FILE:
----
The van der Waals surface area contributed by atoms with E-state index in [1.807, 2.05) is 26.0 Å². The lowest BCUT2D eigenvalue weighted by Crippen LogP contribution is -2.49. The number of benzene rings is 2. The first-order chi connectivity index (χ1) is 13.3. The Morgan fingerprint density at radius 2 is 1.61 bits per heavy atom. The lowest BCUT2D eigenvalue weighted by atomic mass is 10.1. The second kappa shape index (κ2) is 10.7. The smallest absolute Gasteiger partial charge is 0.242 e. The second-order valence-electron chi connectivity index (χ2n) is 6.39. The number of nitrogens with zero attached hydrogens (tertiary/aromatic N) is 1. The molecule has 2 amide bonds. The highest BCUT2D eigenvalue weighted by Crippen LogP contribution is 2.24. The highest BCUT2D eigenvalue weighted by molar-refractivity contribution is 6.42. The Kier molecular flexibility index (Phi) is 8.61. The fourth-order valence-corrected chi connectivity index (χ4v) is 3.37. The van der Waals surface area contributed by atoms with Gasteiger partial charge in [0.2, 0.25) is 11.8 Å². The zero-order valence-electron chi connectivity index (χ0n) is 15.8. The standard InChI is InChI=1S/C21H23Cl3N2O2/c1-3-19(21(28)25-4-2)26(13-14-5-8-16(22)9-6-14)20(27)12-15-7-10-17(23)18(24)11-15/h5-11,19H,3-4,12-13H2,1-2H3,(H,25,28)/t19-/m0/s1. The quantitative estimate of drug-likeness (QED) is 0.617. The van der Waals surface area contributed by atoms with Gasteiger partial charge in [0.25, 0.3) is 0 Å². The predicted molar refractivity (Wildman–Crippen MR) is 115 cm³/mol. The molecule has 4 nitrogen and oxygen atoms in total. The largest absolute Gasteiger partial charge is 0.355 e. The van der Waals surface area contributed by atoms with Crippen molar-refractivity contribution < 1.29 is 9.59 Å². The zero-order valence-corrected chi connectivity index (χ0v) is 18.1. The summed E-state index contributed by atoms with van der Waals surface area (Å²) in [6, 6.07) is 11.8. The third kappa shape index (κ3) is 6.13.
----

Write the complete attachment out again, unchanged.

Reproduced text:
The van der Waals surface area contributed by atoms with E-state index in [1.807, 2.05) is 26.0 Å². The lowest BCUT2D eigenvalue weighted by Crippen LogP contribution is -2.49. The number of benzene rings is 2. The first-order chi connectivity index (χ1) is 13.3. The Morgan fingerprint density at radius 2 is 1.61 bits per heavy atom. The lowest BCUT2D eigenvalue weighted by atomic mass is 10.1. The second kappa shape index (κ2) is 10.7. The smallest absolute Gasteiger partial charge is 0.242 e. The second-order valence-electron chi connectivity index (χ2n) is 6.39. The number of nitrogens with zero attached hydrogens (tertiary/aromatic N) is 1. The molecule has 2 amide bonds. The highest BCUT2D eigenvalue weighted by Crippen LogP contribution is 2.24. The highest BCUT2D eigenvalue weighted by molar-refractivity contribution is 6.42. The Kier molecular flexibility index (Phi) is 8.61. The fourth-order valence-corrected chi connectivity index (χ4v) is 3.37. The van der Waals surface area contributed by atoms with Gasteiger partial charge in [0.2, 0.25) is 11.8 Å². The zero-order valence-electron chi connectivity index (χ0n) is 15.8. The standard InChI is InChI=1S/C21H23Cl3N2O2/c1-3-19(21(28)25-4-2)26(13-14-5-8-16(22)9-6-14)20(27)12-15-7-10-17(23)18(24)11-15/h5-11,19H,3-4,12-13H2,1-2H3,(H,25,28)/t19-/m0/s1. The quantitative estimate of drug-likeness (QED) is 0.617. The van der Waals surface area contributed by atoms with Gasteiger partial charge in [0.25, 0.3) is 0 Å². The predicted molar refractivity (Wildman–Crippen MR) is 115 cm³/mol. The molecule has 4 nitrogen and oxygen atoms in total. The largest absolute Gasteiger partial charge is 0.355 e. The van der Waals surface area contributed by atoms with Crippen molar-refractivity contribution < 1.29 is 9.59 Å². The zero-order valence-corrected chi connectivity index (χ0v) is 18.1. The summed E-state index contributed by atoms with van der Waals surface area (Å²) in [6, 6.07) is 11.8. The third kappa shape index (κ3) is 6.13.